Overall EU emissions between 2010 and 2011 fell, on average, by 2.5 percent. Among member states, the United Kingdom was credited with making the biggest emissions cuts by volume, with a reduction of 36 million tonnes CO2 equivalent (Mt CO2 eq.) in 2011, or 6 percent. Cyprus, which contributes a relatively small share of the EU’s emissions, made the largest reduction by percentage, achieving a 13 percent emissions drop in 2011.
The EEA’s report attributed the drop partially to a warm winter, noting that the residential and commercial sector played the largest role in lowering emissions. “Although economic factors played a part in certain countries, it is notable that the EU economy overall grew by 1.5 percent while emissions fell by 2.5 percent,” the release said.
Nine EU states, including Bulgaria and Lithuania, saw a rise in emissions last year. However, those nations have achieved overall reductions in greenhouse gases since 1990, according to the EEA.
The EU has committed to reducing emissions by 20 percent between 1990 and 2020. So far, it has achieved a drop of 16.5 percent and is on track to meet the full goal. But “most Member States need to step up their efforts to reduce greenhouse gas emissions by accelerating the implementation of those additional policies and measures they have already planned,” the EEA said.
The European Union is the world’s third-largest emitter of greenhouse gases, behind China and the United States, according to the International Energy Agency, or IEA (see related map: Global Carbon Footprints). Estimates released by the IEA in May showed that China had an emissions increase of 9.3 percent in 2011, while emissions in the U.S. fell by 1.7 percent. Neither nation is bound to emissions targets under the Kyoto Protocol.
Wednesday, October 24, 2012 | By Great Energy Challenge | No Comments
Putting more in than it takes out – across the board, that’s a key aspect of the bold sustainability plan the furniture giant IKEA says it will pursue over the next several years.
The company on Tuesday vowed that by 2020 it will produce more renewable energy than it consumes in its stores and buildings. But what about all the trees felled for desks, book shelves, dining tables and chairs? It will plant more than it uses. Likewise with water: The company says that its overall water credit from all activities along the entire value chain will be greater than its water debit.
IKEA is already roaring forward on many of these goals: It has wind farms in six countries and has been blanketing store roof after store roof with solar panels at a furious pace. The solar and wind systems in operation or under construction already meet 27 percent of the company’s electricity demand.
On the consumer side, Ikea announced earlier this month that by 2016, it will sell only LED bulbs and lamps, completely phasing all other lighting options out of its inventory.
Despite the progress it has already made, it will be quite a feat if IKEA can pull this off, because one thing it’s not planning on doing is becoming smaller. “People & Planet Positive,” its strategy paper for sustainability (available online as a PDF), forecasts that the company will grow to “around 500″ stores by 2020 (it’s at around 300 now). But IKEA is bringing something of a messianic zeal — or so it sounds — to the task, as it also aims to turn the very products it sells into tools for sustainability, with super-efficient but inexpensive appliances, energy-miser light bulbs and more.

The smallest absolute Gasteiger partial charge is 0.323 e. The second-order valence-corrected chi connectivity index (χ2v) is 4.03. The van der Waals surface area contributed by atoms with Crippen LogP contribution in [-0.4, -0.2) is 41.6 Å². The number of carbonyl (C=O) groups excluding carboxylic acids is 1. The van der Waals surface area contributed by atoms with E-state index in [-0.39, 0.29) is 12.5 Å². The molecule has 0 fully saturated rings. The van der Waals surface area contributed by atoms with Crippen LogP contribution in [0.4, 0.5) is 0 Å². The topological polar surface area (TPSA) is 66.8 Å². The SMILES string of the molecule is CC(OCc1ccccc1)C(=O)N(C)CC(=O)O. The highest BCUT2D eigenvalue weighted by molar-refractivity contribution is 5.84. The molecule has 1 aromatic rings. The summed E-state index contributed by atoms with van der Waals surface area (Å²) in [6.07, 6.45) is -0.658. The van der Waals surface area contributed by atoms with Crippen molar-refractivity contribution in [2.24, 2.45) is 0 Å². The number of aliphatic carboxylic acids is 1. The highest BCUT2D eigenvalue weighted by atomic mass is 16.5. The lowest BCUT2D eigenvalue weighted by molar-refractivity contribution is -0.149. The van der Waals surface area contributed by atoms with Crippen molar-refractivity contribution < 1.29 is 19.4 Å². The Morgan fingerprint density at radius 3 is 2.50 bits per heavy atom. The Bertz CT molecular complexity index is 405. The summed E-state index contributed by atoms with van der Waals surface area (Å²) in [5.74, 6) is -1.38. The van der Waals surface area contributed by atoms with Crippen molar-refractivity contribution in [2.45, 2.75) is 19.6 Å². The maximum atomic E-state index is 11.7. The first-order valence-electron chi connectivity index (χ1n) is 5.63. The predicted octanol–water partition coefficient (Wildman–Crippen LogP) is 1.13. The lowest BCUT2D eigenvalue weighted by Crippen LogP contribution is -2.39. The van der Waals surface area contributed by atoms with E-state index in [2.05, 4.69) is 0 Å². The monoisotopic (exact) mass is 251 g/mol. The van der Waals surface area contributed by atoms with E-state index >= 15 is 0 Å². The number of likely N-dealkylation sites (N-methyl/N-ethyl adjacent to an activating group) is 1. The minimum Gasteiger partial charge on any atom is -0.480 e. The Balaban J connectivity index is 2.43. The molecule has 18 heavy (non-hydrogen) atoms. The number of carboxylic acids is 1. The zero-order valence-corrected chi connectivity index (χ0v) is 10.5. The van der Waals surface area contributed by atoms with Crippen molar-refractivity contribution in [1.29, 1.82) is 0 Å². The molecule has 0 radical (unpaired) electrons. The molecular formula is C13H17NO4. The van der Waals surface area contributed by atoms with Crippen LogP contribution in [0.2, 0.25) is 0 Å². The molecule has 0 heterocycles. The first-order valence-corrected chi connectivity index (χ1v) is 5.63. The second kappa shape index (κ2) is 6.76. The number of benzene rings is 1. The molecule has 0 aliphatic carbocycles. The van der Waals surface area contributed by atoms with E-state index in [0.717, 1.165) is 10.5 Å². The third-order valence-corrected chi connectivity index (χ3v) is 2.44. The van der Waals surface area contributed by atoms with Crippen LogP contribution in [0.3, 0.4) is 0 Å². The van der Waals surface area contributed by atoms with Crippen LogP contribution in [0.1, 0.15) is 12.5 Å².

“We believe that sustainability should not be a luxury good – it should be affordable for everyone,” Chief Sustainability Officer Steve Howard said in a statement. “With over 770 million visitors to our stores, we are excited by the opportunity to help our customers fulfill their dreams at home with beautiful products that help them save money on their household bills by reducing energy and water use, as well as reducing waste.”
While there’s an obvious marketing payoff to the IKEA strategy — don’t you feel all warm and fuzzy about the company right now? — costs and risks do accompany the full-on commitment to sustainability.
IKEA says it is halfway toward investing 1.5 billion euros into solar and wind by 2015, so that’s around a billion dollars more in the next two or three years. On the compliance front, the company said it will meet a range of standards on environmental and social impact and working conditions. That could translate to less flexibility in purchasing as it seeks out certified wood and cotton, and reduces use of palm oil and leather. As the Wall Street Journal, ever mindful of the bottom line, reported: “Marketing and using more sustainable products promises to be a challenge for IKEA’s purchasing managers, who are under pressure to keep costs in check. The company has long aimed to keep prices low.”
But environmentalists said it was the kind of bold action required. John Sauven, head of Greenpeace UK, told Reuters the plan “puts IKEA at the forefront of leading companies” taking on the climate-change challenge.
This post originally appeared at EarthTechling and was republished with permission.
Wednesday, October 24, 2012 | By Great Energy Challenge | No Comments
The tens of thousands of massive towers around the world that hold megawatt-plus turbines hundreds of feet high, where the wind blows unimpede,d are fashioned of multiple steel plates rolled into a cylinder or conical shape, welded into sections of tower, and then bolted together onsite. Except for one.
In Germany, the company TimberTower announced it had for the first time used a 100-meter (328-foot) wood tower to erect a 1.5 MW wind turbine.